Troll

trollface

trolling

In Internet slang, a troll is someone who posts inflammatory, extraneous, or off-topic messages in an online community, such as an online discussion forum, chat room, or blog, with the primary intent of provoking other users into a desired emotional response or of otherwise disrupting normal on-topic discussion. In addition to the offending poster, the noun troll can also refer to the provocative message itself.

The verb troll originates from Old French troller, a hunting term. The noun troll, however, comes from the Old Norse word for a mythological monster. In modern English usage, the verb form of troll refers to a fishing technique of slowly dragging a lure or baited hook from a moving boat, waiting for fish to strike. The word also evokes the trolls portrayed in Scandinavian folklore and children’s tales, where they are often creatures bent on mischief and wickedness.

The contemporary use of the term is alleged to have first appeared on the Internet in the late 1980s, but the earliest known example is from 1992. Early non-internet related use of trolling for actions deliberately performed to provoke a reaction can be found in the military; by 1972 the term trolling for MiGs was documented in use by US Navy pilots in Vietnam.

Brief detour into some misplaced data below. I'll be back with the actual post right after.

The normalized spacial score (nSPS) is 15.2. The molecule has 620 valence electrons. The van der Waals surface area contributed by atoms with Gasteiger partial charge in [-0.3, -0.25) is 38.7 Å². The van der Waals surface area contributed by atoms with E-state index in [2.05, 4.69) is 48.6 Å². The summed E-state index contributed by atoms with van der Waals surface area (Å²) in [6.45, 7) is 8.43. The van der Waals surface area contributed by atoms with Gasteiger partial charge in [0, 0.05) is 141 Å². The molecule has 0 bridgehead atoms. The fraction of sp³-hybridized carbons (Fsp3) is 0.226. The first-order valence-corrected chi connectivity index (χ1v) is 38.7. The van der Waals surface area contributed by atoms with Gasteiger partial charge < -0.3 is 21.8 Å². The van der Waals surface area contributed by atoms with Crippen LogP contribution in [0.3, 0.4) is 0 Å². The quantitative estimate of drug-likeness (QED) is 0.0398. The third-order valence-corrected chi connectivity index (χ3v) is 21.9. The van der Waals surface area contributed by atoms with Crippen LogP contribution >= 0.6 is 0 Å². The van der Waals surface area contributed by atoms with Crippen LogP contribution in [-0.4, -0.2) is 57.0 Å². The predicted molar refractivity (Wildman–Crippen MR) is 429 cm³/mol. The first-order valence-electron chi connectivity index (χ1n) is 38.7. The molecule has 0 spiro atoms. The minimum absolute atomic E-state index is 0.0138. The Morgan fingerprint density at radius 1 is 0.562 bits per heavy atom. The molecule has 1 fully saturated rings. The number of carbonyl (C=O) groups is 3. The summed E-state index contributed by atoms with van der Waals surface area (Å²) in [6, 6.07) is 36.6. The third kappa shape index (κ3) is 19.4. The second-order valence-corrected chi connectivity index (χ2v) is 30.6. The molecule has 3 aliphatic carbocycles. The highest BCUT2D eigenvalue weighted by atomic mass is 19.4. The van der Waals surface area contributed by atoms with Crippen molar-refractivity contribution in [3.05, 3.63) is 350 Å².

The most likely derivation of the word troll can be found in the phrase ‘trolling for newbies,’ popularized in the early 1990s on Usenet. Commonly, what is meant is a relatively gentle inside joke by veteran users, presenting questions or topics that had been so overdone that only a new user would respond to them earnestly. These types of trolls served as a practice to identify group insiders.

A concern troll is a false flag pseudonym created by a user whose actual point of view is opposed to the one that the user claims to hold. The concern troll posts in web forums devoted to its declared point of view and attempts to sway the group’s actions or opinions while claiming to share their goals, but with professed ‘concerns.’ The goal is to sow fear, uncertainty and doubt within the group.

Regardless of the circumstances, controversial posts may attract a particularly strong response from those unfamiliar with the robust dialogue found in some online, rather than physical, communities. Experienced participants in online forums know that the most effective way to discourage a troll is usually to ignore it, because responding tends to encourage trolls to continue disruptive posts — hence the often-seen warning: ‘Please do not feed the trolls.’

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